The United States would 'continue to invest' in long-term strategic partnership with India and also support its ability to serve as a regional economic anchor and provider of security in the broader Indian Ocean region, the Democratic Party Platform says.
"We will continue to invest in a long-term strategic partnership with India to support its ability to serve as a regional economic anchor and provider of security in the broader Indian Ocean region," says the 40-page Platform, similar to a party's election manifesto, to be adopted at the Democratic National Convention this week.
"As we have sought to re-balance our foreign policy, we have also turned greater attention to strengthening our alliances and expanding our partnerships in the Asia-Pacific region.
"In part, this is in recognition that the United States has been, and always will be, a Pacific power," it adds.
"And, in part, it is a recognition that America's future security and prosperity will be fundamentally interconnected with Asia given its status as the fastest growing economic region, with most of the world's nuclear powers and about half of the world's population," it says. The document says President Barack Obama has, therefore, made a deliberate and strategic decision that the US will play a larger and long-term role in shaping this region.
"President Obama has made modernizing America's defense posture across the Asia-Pacific a top priority.
"We remain committed to defending and deepening our partnerships with our allies in the region: Australia, Japan, New Zealand, the Philippines, South Korea, and Thailand.
"We will maintain a strong presence in Japan and on the Korean Peninsula to deter and defend against provocations by states like North Korea, while enhancing our presence in Southeast Asia and in Australia," the platform says.
"We will also expand our networks of security cooperation with other emerging partners throughout the region to combat terrorism, counter proliferation, provide disaster relief, fight piracy, and ensure maritime security, including cooperation in the South China Sea," it adds.
Obama, the platform says, is committed to continuing efforts to build a cooperative relationship with China, while being clear and candid when we have differences.
The world has a profound interest in the rise of a peaceful and prosperous China, but Beijing must also understand that it must abide by clear international standards and rules of the road, the platform says.
"China can be a partner in reducing tensions on the Korean Peninsula, countering proliferation in Iran, confronting climate change, increasing trade, and resolving other global challenges. President Obama will continue to seek additional opportunities for cooperation with China, including greater communication between our militaries," it says.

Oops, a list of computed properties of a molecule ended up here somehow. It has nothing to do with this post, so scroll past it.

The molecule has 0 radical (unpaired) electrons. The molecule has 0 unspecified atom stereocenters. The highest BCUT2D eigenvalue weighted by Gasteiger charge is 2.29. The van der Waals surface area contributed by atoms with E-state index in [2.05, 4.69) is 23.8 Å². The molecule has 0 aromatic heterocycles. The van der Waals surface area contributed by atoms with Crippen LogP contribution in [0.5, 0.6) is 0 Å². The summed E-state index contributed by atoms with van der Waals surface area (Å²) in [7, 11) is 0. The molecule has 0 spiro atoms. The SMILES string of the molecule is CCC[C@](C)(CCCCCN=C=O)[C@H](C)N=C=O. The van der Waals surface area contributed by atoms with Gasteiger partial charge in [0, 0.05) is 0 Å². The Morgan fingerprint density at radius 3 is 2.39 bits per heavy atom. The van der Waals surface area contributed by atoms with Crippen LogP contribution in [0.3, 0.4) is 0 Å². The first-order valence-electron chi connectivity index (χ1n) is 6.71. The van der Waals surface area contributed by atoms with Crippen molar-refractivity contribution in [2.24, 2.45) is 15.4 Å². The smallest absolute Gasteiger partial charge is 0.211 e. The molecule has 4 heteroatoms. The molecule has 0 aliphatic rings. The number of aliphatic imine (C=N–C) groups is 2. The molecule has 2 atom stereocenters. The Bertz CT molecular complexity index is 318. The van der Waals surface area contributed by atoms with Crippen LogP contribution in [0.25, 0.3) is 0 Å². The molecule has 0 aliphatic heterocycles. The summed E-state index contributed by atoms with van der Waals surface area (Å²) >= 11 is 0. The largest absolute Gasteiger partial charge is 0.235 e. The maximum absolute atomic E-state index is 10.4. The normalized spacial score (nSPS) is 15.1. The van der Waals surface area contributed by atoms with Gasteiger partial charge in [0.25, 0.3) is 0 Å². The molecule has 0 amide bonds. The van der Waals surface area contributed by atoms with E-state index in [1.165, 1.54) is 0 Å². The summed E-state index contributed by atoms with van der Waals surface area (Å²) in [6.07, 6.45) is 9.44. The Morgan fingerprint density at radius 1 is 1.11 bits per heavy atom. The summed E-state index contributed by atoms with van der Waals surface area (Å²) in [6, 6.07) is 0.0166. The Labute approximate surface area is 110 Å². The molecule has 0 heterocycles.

"We will do this even as we continue to be clear about the importance of the Chinese government upholding international economic rules regarding currency, export financing, intellectual property, indigenous innovation, and workers' rights," the platform says.
The US will consistently speak out for the importance of respecting the universal human rights of the Chinese people, including the right of the Tibetan people to preserve their cultural and religious identity, it says.
On Afghanistan, the platform says the US will not build permanent bases there and underlined that Pakistan can be partner in its effort to support peace and stability.
The document noted the al-Qaeda leadership is on the path to defeat but continues to remain active in the Af-Pak region as well as Somalia and Yemen.
"The United States and our North Atlantic Treaty Organisation allies have begun to transition responsibility to Afghan security forces.
"At the same time, we are keeping up the pressure on the Taliban, pursuing the possibility of a political resolution to parts of the conflict, and continuing our capacity building efforts," it said.
Beyond 2014, the US will continue to provide counter-terrorism and training assistance and to build an enduring relationship with Afghanistan, as outlined by the US-Afghanistan Strategic Partnership Agreement concluded in May.
"The United States will make clear that we respect Pakistan's sovereignty and democratic institutions, and that our interest is in putting an end to al-Qaeda's safe havens and respecting Afghan sovereignty," the Platform says.
Mitt Romney, the document alleged, has been both for and against their timeline to end the war in Afghanistan, but has failed to outline any policy ideas for how he would bring troops home and, at times, has suggested he would leave them there indefinitely, it alleged.
The Platform also takes a dig on the previous Bush Administration on his Af-Pak policy.
"As the Bush administration shifted its focus to Iraq, Osama bin Laden and al-Qaeda established safe havens across the border from Afghanistan, in Pakistan. President Obama's decision to end the Iraq war freed up military and intelligence resources to refocus on this fight and enabled us to shift to a much more effective approach to counterterrorism," it said.
Importantly, Obama also shifted away from the Bush administration's sweeping and internationally-divisive rhetoric of a 'global war on terrorism' to a more focused effort against an identifiable network of people: al-Qaeda and its affiliates.
"The al-Qaeda core in Afghanistan and Pakistan has never been weaker.
"We have also struck blows against al-Qaeda's leadership in Yemen and Somalia -- with the full support and close cooperation of those governments.
"At the same time, the President and the Democratic Party understand that we must stay vigilant.
"The al-Qaeda core may be on the path to defeat, but the organization and its affiliates remain active in Afghanistan, Pakistan, Yemen, Somalia and elsewhere," it adds.